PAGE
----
John Carpenter’s 1978 making of the film Halloween has immortalized villain Michael Myers in the horror movie hall of fame. His recognizable murder mask and Carpenter’s eerie soundtrack has remained a holiday staple for the past forty years before finally making a reappearance in theaters in 2018.
The 1978 version tells the story of Michael Myers, a sociopath with an intense passion for murder, after he escapes his holding asylum where he has been living since he was six years old. At the age of six, Myers brutally murdered his older sister Judith on Halloween night. His outbreak, as chronicled in Carpenter’s original film, allowed him to terrorize his younger sister, Laurie Strode (Jamie Lee Curtis) as well as other teenagers in the area. However, he is ultimately caught and transported back to his asylum.
The 2018 sequel continues the narrative Carpenter has so greatly painted. Set forty years after Myers’ last outbreak, the watcher discovers that although Strode has aged and started a family of her own, her life is still haunted by Myers’ crimes and her fear of him. Strode’s daughter and granddaughter criticize her paranoia, but her preparation ultimately is the divide between life and death for the Strode family when Myers breaks out and comes after them, killing many other unlucky townspeople on Halloween night. Strode luckily traps Myers in her basement and sets him on fire, allowing the watcher to believe that he has died. But has he?
I never saw the 1978 version of Halloween. However, the 2018 sequel disappointed and underwhelmed me. The film was packed with a cheap storyline and lots of guts and gore to distract the watcher from the lack of effort in the script. Judith’s story is retold in flashbacks, but not once do filmmakers remind the audience that Strode is actually Myers’ younger sister, leaving the question, who is Laurie Strode, and why is she so infatuated with Michael Myers? A quick Google search solved that issue for me, but I found myself waiting throughout the entire film for some clue to be dropped without success.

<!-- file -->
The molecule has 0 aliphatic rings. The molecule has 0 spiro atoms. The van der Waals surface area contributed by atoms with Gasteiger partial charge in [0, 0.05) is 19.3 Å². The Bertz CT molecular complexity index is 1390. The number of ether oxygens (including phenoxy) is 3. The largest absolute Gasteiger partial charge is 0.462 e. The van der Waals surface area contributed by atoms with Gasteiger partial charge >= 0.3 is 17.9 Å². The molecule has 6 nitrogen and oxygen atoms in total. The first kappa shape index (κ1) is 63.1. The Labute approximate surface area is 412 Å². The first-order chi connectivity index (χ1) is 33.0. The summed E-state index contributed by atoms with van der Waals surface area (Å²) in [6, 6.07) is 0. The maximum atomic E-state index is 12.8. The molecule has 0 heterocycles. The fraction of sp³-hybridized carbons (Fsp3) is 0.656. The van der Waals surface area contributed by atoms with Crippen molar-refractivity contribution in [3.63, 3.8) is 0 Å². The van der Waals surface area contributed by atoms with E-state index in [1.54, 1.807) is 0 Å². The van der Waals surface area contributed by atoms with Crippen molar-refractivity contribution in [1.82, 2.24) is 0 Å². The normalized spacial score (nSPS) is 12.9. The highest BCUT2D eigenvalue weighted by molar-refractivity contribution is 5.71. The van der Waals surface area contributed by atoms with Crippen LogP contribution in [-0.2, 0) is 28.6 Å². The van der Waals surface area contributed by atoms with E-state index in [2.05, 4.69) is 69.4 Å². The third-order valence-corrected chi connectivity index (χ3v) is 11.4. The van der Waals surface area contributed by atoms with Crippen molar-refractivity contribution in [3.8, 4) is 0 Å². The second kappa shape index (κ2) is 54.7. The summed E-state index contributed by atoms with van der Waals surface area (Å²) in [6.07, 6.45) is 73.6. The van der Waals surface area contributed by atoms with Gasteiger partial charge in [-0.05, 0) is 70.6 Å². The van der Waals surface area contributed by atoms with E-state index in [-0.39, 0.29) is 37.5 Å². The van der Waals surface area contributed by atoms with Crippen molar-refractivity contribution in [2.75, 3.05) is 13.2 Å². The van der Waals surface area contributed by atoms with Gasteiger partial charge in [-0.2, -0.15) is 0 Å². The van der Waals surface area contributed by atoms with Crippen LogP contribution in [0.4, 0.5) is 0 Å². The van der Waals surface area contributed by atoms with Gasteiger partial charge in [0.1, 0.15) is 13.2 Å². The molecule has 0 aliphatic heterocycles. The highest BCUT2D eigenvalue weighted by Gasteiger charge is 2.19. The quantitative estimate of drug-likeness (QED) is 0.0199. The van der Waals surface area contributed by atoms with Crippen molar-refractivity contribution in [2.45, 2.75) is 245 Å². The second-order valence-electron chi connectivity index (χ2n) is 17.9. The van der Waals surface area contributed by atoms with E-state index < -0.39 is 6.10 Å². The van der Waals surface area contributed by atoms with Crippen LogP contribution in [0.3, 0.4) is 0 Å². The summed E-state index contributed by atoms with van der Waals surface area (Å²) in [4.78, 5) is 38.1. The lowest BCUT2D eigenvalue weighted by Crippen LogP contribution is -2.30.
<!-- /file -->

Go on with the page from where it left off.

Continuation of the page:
The amount of brutal killings unrelated to the storyline make this film almost disgusting to watch. Myers has the tendency to hack anyone to death who stands in his way of ultimately reaching Strode. I would have prefered a structured storyline with perhaps some meaning to the deaths of the townspeople. I felt as though their murders were cheap ways to draw out the storyline before Myers reaches Strode at the very end.
I am by no means a film critic, but I would only rate Halloween (2018) six out of ten stars. I was definitely entertained, but I think next time I’d save the $8 and watch something with a little more substance. I’m also left wondering, is this the end? Is Michael really dead? I suppose the audience will have to wait another forty years to know.